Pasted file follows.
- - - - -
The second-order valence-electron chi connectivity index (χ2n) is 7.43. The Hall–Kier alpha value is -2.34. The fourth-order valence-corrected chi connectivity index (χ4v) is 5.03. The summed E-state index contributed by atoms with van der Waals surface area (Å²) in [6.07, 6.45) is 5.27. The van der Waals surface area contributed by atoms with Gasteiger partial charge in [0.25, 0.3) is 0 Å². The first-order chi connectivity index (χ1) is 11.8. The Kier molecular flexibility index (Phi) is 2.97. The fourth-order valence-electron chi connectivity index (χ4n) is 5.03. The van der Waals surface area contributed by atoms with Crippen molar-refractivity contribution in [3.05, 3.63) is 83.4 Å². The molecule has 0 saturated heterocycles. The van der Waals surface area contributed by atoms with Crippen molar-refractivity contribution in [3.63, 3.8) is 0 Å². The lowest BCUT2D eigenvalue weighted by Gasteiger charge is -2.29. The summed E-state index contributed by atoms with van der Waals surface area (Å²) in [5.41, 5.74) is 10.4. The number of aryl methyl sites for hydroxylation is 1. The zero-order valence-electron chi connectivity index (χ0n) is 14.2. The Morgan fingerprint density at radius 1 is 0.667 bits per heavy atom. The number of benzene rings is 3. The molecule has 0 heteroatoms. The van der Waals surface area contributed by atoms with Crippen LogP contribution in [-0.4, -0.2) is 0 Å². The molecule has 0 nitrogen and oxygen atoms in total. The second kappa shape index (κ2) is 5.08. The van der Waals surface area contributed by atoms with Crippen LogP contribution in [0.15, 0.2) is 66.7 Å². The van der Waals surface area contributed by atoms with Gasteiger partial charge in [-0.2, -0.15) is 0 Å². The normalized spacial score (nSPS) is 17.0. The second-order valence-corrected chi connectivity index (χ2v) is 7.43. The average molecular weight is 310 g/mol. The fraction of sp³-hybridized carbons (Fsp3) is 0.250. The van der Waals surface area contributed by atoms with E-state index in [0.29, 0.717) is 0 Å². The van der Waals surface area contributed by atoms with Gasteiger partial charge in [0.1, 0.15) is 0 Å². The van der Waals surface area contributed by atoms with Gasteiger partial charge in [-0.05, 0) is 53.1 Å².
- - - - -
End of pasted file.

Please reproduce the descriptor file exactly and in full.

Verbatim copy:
The second-order valence-electron chi connectivity index (χ2n) is 7.43. The Hall–Kier alpha value is -2.34. The fourth-order valence-corrected chi connectivity index (χ4v) is 5.03. The summed E-state index contributed by atoms with van der Waals surface area (Å²) in [6.07, 6.45) is 5.27. The van der Waals surface area contributed by atoms with Gasteiger partial charge in [0.25, 0.3) is 0 Å². The first-order chi connectivity index (χ1) is 11.8. The Kier molecular flexibility index (Phi) is 2.97. The fourth-order valence-electron chi connectivity index (χ4n) is 5.03. The van der Waals surface area contributed by atoms with Crippen molar-refractivity contribution in [3.05, 3.63) is 83.4 Å². The molecule has 0 saturated heterocycles. The van der Waals surface area contributed by atoms with Crippen molar-refractivity contribution in [3.63, 3.8) is 0 Å². The lowest BCUT2D eigenvalue weighted by Gasteiger charge is -2.29. The summed E-state index contributed by atoms with van der Waals surface area (Å²) in [5.41, 5.74) is 10.4. The number of aryl methyl sites for hydroxylation is 1. The zero-order valence-electron chi connectivity index (χ0n) is 14.2. The Morgan fingerprint density at radius 1 is 0.667 bits per heavy atom. The number of benzene rings is 3. The molecule has 0 heteroatoms. The van der Waals surface area contributed by atoms with Crippen LogP contribution in [-0.4, -0.2) is 0 Å². The molecule has 0 nitrogen and oxygen atoms in total. The second kappa shape index (κ2) is 5.08. The van der Waals surface area contributed by atoms with Crippen LogP contribution in [0.15, 0.2) is 66.7 Å². The van der Waals surface area contributed by atoms with Gasteiger partial charge in [-0.2, -0.15) is 0 Å². The normalized spacial score (nSPS) is 17.0. The second-order valence-corrected chi connectivity index (χ2v) is 7.43. The average molecular weight is 310 g/mol. The fraction of sp³-hybridized carbons (Fsp3) is 0.250. The van der Waals surface area contributed by atoms with E-state index in [0.29, 0.717) is 0 Å². The van der Waals surface area contributed by atoms with Gasteiger partial charge in [0.1, 0.15) is 0 Å². The van der Waals surface area contributed by atoms with Gasteiger partial charge in [-0.05, 0) is 53.1 Å².